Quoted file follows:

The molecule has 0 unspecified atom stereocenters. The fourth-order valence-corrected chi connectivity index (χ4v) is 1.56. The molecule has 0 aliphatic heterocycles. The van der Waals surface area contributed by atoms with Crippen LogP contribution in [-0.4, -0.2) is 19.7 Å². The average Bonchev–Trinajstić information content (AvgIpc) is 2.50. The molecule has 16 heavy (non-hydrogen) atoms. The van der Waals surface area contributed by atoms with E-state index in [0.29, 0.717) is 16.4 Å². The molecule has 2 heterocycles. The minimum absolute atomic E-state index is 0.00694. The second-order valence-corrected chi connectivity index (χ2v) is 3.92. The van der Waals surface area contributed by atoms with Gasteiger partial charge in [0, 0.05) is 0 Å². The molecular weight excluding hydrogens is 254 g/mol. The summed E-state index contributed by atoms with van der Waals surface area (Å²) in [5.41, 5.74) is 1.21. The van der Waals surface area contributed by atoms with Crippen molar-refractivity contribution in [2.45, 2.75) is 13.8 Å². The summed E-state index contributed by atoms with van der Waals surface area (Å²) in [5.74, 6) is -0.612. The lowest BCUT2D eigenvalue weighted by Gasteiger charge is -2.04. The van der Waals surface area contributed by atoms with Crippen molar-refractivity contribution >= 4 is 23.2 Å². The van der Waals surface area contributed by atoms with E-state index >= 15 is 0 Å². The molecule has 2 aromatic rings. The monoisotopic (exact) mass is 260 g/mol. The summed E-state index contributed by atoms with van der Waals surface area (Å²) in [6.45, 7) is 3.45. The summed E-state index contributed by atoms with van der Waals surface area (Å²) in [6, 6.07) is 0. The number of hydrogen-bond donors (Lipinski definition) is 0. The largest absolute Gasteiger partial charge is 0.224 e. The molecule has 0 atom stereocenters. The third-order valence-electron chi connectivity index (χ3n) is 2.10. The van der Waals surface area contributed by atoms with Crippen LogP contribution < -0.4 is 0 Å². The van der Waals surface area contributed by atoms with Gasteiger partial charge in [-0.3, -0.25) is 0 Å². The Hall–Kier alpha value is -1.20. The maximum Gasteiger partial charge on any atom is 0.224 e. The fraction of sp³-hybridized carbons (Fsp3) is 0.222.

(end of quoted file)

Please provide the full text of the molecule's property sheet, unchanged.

The molecule has 0 unspecified atom stereocenters. The fourth-order valence-corrected chi connectivity index (χ4v) is 1.56. The molecule has 0 aliphatic heterocycles. The van der Waals surface area contributed by atoms with Crippen LogP contribution in [-0.4, -0.2) is 19.7 Å². The average Bonchev–Trinajstić information content (AvgIpc) is 2.50. The molecule has 16 heavy (non-hydrogen) atoms. The van der Waals surface area contributed by atoms with E-state index in [0.29, 0.717) is 16.4 Å². The molecule has 2 heterocycles. The minimum absolute atomic E-state index is 0.00694. The second-order valence-corrected chi connectivity index (χ2v) is 3.92. The van der Waals surface area contributed by atoms with Gasteiger partial charge in [0, 0.05) is 0 Å². The molecular weight excluding hydrogens is 254 g/mol. The summed E-state index contributed by atoms with van der Waals surface area (Å²) in [5.41, 5.74) is 1.21. The van der Waals surface area contributed by atoms with Crippen molar-refractivity contribution in [2.45, 2.75) is 13.8 Å². The summed E-state index contributed by atoms with van der Waals surface area (Å²) in [5.74, 6) is -0.612. The lowest BCUT2D eigenvalue weighted by Gasteiger charge is -2.04. The van der Waals surface area contributed by atoms with Crippen molar-refractivity contribution >= 4 is 23.2 Å². The van der Waals surface area contributed by atoms with E-state index >= 15 is 0 Å². The molecule has 2 aromatic rings. The monoisotopic (exact) mass is 260 g/mol. The summed E-state index contributed by atoms with van der Waals surface area (Å²) in [6.45, 7) is 3.45. The summed E-state index contributed by atoms with van der Waals surface area (Å²) in [6, 6.07) is 0. The number of hydrogen-bond donors (Lipinski definition) is 0. The largest absolute Gasteiger partial charge is 0.224 e. The molecule has 0 atom stereocenters. The third-order valence-electron chi connectivity index (χ3n) is 2.10. The van der Waals surface area contributed by atoms with Crippen LogP contribution < -0.4 is 0 Å². The van der Waals surface area contributed by atoms with Gasteiger partial charge in [-0.3, -0.25) is 0 Å². The Hall–Kier alpha value is -1.20. The maximum Gasteiger partial charge on any atom is 0.224 e. The fraction of sp³-hybridized carbons (Fsp3) is 0.222.